In focus: Walmart Marketplace’s push to grow third-party seller base [Member-exclusive content]

The news:

Last week, Walmart Inc. launched another campaign to broaden a growing pool of third-party sellers listing on its U.S. online marketplace, this time extending the invite to Canadian retailers[1]. The move is a continuation of the merchant’s more recent plans for international expansion for that business arm.

The context:

Walmart Marketplace continues efforts to attract third-party sellers

In March 2021, Walmart stopped requiring its marketplace sellers to be registered in the U.S. and opened up its platform to foreign retailers[2]. Chinese manufacturers were a large part of the subsequent surge in outside sellers offering products on Walmart.com, and the company also actively began recruiting U.K. sellers[3] for its U.S. site in June.

Walmart has been in the Canadian market for decades and even operates a local marketplace through Walmart.ca, which the merchant says is “thriving.” But giving Canadian retailers the opportunity to access Walmart U.S.’s more than XX million monthly online shoppers will allow them to expand their cross-border operations by scaling stateside. The push “comes as local (Canadian) businesses — especially small- and medium-sized enterprises — are looking to reap the benefits of the Canada-United States-Mexico free trade agreement,” or CUSMA, according to a press release issued by the merchant. Walmart is focused on growing its marketplaces and “investing heavily” in new tools and services for sellers, says Darren Carithers[4], senior vice president of marketplace development for Walmart International.

Walmart is No. X in the 2022 listing of Digital Commerce 360’s Top 100 Global Online Marketplaces[5] and No. X in the Top 1000[6], a ranking of the top online retailers in North America.

Here’s a look at how Walmart Marketplace stacks up against competitors in terms of number of sellers and product inventory and a recap of consumers’ experiences and shopping behavior on marketplaces.

Product assortment entices consumers to shop on marketplaces

More sellers means more products. And a large part of the allure of marketplaces is the quantity and breadth of items that are available. Nearly a quarter — XX% — of consumers say the broader assortment of goods on these platforms is appealing, according to a Digital Commerce 360 and Bizrate Insights[7] survey of 1,000 online shoppers in May.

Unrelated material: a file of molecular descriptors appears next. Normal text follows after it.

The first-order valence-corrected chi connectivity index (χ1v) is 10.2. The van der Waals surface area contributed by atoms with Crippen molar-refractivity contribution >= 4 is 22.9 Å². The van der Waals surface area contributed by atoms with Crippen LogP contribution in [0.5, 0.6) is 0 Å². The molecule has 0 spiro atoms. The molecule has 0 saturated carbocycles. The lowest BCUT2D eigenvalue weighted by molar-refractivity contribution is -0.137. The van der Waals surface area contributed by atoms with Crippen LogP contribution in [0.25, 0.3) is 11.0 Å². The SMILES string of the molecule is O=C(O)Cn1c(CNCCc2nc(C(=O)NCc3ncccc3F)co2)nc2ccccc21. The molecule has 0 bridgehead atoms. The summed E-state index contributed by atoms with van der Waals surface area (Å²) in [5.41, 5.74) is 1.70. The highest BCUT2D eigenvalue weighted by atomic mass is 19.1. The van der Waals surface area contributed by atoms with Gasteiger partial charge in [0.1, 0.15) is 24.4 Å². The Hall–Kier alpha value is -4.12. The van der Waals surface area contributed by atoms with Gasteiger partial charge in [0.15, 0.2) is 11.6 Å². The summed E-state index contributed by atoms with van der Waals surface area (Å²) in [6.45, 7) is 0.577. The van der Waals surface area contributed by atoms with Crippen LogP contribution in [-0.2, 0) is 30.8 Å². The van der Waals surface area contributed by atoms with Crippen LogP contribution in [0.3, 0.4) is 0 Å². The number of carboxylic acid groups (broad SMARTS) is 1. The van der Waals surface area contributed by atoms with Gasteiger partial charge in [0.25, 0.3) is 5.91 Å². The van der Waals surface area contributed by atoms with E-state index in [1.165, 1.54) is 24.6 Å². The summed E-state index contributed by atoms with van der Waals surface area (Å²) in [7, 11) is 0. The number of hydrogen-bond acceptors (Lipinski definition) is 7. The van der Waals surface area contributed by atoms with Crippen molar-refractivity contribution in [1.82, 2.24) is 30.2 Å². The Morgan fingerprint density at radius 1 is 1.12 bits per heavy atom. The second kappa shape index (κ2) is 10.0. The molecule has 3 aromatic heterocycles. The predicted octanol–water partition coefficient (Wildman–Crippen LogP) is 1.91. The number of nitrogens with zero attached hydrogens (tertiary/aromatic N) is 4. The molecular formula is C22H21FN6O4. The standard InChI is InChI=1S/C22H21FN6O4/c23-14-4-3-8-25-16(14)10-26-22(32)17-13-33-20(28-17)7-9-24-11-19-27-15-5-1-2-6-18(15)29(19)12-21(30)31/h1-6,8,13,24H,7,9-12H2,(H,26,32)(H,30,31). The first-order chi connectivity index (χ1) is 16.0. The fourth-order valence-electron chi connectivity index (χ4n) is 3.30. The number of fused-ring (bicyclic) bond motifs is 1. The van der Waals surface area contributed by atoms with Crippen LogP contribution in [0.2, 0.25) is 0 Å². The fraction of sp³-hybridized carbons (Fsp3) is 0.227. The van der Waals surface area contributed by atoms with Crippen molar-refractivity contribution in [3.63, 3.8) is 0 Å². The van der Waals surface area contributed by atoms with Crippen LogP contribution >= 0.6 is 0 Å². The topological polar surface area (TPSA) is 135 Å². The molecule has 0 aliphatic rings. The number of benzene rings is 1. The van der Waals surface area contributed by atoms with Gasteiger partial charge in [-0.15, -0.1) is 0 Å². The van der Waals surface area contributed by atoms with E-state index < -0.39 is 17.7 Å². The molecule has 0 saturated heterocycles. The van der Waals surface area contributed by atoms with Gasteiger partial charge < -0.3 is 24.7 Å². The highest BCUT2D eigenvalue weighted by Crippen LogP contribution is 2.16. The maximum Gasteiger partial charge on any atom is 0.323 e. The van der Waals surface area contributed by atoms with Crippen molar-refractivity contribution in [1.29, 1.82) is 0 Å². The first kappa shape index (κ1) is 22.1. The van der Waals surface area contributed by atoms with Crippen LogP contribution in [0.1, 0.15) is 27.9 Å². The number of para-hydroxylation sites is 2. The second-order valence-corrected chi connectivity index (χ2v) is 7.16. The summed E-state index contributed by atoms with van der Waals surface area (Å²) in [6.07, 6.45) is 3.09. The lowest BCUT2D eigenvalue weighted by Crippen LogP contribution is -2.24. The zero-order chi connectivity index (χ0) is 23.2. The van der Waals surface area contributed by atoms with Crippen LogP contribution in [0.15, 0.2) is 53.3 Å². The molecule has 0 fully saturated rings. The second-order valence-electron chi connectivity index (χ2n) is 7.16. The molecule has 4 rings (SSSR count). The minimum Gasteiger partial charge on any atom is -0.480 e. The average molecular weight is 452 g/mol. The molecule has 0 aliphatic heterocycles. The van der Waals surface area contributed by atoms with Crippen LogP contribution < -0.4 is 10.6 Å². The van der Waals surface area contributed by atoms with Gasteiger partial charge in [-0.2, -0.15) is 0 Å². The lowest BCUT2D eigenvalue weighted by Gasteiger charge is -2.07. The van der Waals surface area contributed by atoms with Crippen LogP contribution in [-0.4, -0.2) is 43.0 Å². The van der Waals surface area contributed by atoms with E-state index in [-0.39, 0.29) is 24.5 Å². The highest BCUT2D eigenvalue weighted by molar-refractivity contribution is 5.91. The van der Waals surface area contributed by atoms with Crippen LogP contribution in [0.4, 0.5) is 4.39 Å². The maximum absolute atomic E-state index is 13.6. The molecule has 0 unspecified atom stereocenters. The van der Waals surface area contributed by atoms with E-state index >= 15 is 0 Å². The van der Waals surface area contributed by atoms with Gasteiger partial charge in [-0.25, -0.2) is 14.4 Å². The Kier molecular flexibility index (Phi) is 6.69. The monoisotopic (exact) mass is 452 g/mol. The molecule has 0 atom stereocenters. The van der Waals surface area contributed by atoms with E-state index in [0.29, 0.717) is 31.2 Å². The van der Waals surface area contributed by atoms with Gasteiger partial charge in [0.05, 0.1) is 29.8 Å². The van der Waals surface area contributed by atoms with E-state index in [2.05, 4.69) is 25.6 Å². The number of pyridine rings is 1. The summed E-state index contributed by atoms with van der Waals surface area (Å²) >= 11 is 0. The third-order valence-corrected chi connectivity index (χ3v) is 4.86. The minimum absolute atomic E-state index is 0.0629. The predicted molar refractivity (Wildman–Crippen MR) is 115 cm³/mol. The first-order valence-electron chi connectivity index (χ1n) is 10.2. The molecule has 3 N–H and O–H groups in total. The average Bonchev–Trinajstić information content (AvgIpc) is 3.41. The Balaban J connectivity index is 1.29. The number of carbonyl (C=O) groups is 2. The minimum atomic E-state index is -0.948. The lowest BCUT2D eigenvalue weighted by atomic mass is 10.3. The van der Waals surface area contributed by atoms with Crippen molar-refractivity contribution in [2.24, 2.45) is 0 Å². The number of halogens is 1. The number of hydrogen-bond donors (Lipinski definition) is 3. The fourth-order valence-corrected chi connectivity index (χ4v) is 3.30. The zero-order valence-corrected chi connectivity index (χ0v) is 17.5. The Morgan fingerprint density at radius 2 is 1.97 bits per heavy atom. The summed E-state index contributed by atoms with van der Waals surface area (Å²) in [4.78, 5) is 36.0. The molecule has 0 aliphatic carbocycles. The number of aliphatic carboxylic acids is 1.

And a quarter — XX% — of respondents say a bigger selection of products in a merchandise category they’re browsing makes them more likely to purchase from a marketplace versus a traditional retailer’s ecommerce site.

How many sellers are on Walmart Marketplace?

So it’s no wonder that marketplace operators — especially mass merchant platforms with a variety of categories — court outside sellers and often use number of sellers as an indicator of the growth and overall health of their platform. In mid-August, during a call with investors discussing Q2 results, Walmart executives touted the company’s expanding third-party seller pool. The number of outside merchants listing on Walmart.com jumped about 60% year over year, said John David Rainey[8], executive vice president and chief financial officer.

Marketplace Pulse, a research firm that tracks data on online shopping mall platforms, estimates nearly XX third-party sellers currently have product listings on Walmart Marketplace, which launched in August 2009. That number is nearly 12 times higher than the roughly XX sellers on the platform just five years ago in September 2017. While the swell in Walmart Marketplace’s third-party merchants is notable, the total is still a far cry from the seller base of many other top online marketplaces.